No. There is no justification for taking iron supplement in the absence of a diagnosed iron deficiency. Excessive iron supplementation can result in GI disorders – constipation, cramps6.
Causes of Iron deficiency in athletes
- Physiological: Athletic training & strenuous exercise = increased iron turnover in tissue and increase in iron loss from exercise associated mechanisms = increased iron requirements
- Growth spurts (adolescents and children)
- Menstruation is not normally a major causal factor of iron deficiency in athletes except those with heavy or frequent blood loss
- Low energy diets which don’t provide enough iron rich foods
Although we may not be able to give nutritional recommendations based on a client’s stage of their menstrual cycle, you can still take certain steps to help manage symptoms and avoid further deficiencies. Ensuring clients have sufficient micronutrient intakes with a particular focus on calcium, vitamin D, magnesium and B vitamins may reduce the PMS symptoms. This can be done by highlighting the importance of micronutrients and promoting a varied diet high in fruit and vegetables. In Ireland and the UK, it can be particularly hard to obtain sufficient vitamin D during the winter months so this may need supplementation!
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NOTE: The following information is for educational purposes only and does not reflect the opinion of Glanbia Performance Nutrition, nor is it intended for product marketing purposes.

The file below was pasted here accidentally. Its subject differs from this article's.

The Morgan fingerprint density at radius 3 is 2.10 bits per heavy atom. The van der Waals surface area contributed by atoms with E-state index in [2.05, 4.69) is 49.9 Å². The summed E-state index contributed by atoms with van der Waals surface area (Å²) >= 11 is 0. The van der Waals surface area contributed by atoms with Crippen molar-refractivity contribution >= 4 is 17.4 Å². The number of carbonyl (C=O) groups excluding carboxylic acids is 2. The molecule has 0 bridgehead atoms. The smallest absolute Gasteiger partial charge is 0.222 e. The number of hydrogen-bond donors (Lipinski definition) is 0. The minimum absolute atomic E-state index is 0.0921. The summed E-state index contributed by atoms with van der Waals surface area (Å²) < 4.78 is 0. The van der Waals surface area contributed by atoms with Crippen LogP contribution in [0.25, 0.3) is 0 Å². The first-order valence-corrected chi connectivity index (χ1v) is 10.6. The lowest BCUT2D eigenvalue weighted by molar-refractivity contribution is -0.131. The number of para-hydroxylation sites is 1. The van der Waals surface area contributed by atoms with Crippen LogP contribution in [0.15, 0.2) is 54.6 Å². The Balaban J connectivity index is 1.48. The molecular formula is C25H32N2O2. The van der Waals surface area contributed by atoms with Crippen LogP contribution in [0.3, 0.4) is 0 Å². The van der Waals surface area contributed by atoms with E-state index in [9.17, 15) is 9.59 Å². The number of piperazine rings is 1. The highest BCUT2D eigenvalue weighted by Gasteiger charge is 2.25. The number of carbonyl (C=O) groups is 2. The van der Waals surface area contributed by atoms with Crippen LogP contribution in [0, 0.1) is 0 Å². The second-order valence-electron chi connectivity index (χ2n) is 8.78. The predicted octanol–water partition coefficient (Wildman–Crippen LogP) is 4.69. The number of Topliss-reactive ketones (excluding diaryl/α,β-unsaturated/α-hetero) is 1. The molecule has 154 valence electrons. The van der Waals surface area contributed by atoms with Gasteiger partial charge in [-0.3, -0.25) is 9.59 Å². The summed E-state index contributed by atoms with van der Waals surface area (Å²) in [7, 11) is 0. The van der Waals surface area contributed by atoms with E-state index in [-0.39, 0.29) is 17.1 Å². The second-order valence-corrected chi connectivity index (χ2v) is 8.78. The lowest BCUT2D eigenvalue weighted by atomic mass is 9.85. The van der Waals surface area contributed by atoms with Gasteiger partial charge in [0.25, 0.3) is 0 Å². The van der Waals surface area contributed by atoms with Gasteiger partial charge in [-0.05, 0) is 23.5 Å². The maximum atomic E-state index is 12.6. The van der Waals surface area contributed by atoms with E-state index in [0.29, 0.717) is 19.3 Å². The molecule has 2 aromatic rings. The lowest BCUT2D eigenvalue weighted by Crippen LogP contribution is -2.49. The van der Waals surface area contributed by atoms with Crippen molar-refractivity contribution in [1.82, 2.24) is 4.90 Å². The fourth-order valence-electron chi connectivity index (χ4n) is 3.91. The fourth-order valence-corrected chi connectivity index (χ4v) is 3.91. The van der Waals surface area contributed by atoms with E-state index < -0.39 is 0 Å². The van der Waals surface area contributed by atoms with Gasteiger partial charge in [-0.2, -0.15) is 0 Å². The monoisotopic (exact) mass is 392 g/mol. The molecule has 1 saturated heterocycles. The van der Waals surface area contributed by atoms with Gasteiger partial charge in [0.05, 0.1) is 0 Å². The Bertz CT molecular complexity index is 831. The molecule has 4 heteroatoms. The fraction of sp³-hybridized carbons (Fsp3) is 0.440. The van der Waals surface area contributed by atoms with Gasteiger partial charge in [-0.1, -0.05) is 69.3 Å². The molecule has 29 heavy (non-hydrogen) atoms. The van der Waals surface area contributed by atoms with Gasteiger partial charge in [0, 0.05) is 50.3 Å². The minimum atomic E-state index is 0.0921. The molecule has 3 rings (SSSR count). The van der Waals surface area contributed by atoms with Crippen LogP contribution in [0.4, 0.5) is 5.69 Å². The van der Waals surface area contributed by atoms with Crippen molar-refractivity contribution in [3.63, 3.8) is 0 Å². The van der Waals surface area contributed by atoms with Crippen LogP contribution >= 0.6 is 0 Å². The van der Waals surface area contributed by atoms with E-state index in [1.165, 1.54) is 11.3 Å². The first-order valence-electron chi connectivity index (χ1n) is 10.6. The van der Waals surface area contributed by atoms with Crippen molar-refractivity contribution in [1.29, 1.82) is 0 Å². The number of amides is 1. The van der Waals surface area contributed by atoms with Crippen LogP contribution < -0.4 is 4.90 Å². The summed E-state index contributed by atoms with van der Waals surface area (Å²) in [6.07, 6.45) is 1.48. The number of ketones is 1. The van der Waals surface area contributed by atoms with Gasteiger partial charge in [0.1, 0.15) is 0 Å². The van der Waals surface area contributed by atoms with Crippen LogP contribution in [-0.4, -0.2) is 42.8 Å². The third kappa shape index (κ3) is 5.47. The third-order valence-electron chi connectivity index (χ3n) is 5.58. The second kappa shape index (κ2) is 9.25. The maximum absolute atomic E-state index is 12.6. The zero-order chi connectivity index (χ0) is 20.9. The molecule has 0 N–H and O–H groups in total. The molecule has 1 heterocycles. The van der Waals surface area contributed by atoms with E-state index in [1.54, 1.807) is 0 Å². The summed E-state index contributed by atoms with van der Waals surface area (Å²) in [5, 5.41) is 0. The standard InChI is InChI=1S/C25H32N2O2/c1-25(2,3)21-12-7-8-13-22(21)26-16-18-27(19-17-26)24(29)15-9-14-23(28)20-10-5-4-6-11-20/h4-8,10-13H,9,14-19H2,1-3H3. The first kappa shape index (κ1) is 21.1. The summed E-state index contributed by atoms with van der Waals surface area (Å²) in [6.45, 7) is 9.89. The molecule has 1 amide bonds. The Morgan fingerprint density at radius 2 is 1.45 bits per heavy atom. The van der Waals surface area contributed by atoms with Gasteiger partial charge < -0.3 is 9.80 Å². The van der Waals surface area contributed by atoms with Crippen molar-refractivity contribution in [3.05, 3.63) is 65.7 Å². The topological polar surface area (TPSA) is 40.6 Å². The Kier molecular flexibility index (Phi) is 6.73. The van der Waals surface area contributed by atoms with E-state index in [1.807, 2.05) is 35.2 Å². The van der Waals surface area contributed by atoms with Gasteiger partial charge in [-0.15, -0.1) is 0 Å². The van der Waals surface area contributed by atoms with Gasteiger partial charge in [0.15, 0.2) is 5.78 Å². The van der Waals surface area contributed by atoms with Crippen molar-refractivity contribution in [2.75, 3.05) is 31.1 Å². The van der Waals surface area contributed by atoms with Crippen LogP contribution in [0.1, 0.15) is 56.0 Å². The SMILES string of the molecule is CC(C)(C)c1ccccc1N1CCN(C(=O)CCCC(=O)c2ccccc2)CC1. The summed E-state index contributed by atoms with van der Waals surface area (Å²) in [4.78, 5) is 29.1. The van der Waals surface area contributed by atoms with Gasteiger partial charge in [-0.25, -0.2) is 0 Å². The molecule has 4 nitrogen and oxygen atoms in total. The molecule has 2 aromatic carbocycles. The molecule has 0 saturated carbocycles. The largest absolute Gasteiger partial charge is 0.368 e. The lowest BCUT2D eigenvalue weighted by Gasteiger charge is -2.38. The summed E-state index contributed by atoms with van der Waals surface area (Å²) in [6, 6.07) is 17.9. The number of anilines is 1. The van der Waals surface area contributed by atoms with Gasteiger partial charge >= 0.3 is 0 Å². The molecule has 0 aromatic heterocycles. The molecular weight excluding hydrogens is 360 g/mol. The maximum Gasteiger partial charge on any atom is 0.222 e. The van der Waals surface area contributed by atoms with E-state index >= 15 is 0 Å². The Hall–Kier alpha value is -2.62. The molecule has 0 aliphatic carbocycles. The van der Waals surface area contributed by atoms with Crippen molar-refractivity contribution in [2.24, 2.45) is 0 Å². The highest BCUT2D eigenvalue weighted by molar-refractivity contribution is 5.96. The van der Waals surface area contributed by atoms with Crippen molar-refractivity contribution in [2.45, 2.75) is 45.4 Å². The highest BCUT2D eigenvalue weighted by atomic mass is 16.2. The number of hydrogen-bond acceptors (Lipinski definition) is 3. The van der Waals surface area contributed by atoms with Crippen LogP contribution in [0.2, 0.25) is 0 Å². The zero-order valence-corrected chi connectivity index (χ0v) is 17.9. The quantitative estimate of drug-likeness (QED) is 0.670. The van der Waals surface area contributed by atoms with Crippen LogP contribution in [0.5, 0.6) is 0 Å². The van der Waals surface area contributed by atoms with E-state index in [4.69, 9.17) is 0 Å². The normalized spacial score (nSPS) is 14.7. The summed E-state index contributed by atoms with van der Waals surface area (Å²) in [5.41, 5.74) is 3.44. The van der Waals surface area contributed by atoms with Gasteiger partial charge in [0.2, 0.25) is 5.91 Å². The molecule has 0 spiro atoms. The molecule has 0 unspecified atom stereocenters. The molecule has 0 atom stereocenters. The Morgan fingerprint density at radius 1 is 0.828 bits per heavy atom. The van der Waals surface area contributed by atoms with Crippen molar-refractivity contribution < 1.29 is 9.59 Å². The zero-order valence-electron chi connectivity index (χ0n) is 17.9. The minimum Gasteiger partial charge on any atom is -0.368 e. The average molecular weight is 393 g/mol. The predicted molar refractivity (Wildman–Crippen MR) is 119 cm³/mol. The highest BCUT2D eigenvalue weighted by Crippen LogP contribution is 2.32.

1. Bertone-Johnson ER., et al 2005. Calcium and vitamin D intake and risk of incident premenstrual syndrome. Arch Intern Med.
2. Quaranta S., et al 2007. Pilot study of the efficacy and safety of a modified-release magnesium 250 mg tablet (Sincromag) for the treatment of premenstrual syndrome. Cin Drug Investig.
3. Chocano-Bedoya PO., et al 2011. Dietary B vitamin intake and incident premenstrual syndrome. Am J Clin Nutr.
4. FSAI. Recommended Dietary Allowances for Ireland. Ireland: Food Safety Authority Ireland; 1999.
5. Castell LM, et al., 2019. Exercise-induced illness and inflammation: Can immunonutrition and iron help? Inter journal of sport nutrition and exercise metabolism.
6. Goodman C, et al., 2011. A to Z of nutritional supplements: dietary supplements, sports nutrition foods and ergogenic aids for health and performance--Part 21. Br J Sports Med.